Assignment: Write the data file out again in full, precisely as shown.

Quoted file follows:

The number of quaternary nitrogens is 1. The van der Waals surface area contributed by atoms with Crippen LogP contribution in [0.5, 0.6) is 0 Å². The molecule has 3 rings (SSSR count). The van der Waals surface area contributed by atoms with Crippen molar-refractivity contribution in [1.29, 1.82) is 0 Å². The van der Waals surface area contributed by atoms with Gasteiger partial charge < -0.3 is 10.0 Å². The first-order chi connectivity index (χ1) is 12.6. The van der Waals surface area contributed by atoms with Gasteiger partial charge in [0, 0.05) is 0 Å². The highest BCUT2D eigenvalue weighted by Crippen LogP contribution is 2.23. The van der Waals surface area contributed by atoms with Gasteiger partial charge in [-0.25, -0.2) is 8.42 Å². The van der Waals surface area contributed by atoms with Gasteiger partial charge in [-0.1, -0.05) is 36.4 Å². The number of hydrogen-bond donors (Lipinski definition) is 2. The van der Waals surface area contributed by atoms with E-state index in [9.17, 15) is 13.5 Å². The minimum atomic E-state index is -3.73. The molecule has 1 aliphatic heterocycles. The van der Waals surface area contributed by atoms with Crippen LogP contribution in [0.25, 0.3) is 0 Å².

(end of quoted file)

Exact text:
The number of quaternary nitrogens is 1. The van der Waals surface area contributed by atoms with Crippen LogP contribution in [0.5, 0.6) is 0 Å². The molecule has 3 rings (SSSR count). The van der Waals surface area contributed by atoms with Crippen molar-refractivity contribution in [1.29, 1.82) is 0 Å². The van der Waals surface area contributed by atoms with Gasteiger partial charge < -0.3 is 10.0 Å². The first-order chi connectivity index (χ1) is 12.6. The van der Waals surface area contributed by atoms with Gasteiger partial charge in [0, 0.05) is 0 Å². The highest BCUT2D eigenvalue weighted by Crippen LogP contribution is 2.23. The van der Waals surface area contributed by atoms with Gasteiger partial charge in [-0.25, -0.2) is 8.42 Å². The van der Waals surface area contributed by atoms with Gasteiger partial charge in [-0.1, -0.05) is 36.4 Å². The number of hydrogen-bond donors (Lipinski definition) is 2. The van der Waals surface area contributed by atoms with E-state index in [9.17, 15) is 13.5 Å². The minimum atomic E-state index is -3.73. The molecule has 1 aliphatic heterocycles. The van der Waals surface area contributed by atoms with Crippen LogP contribution in [0.25, 0.3) is 0 Å².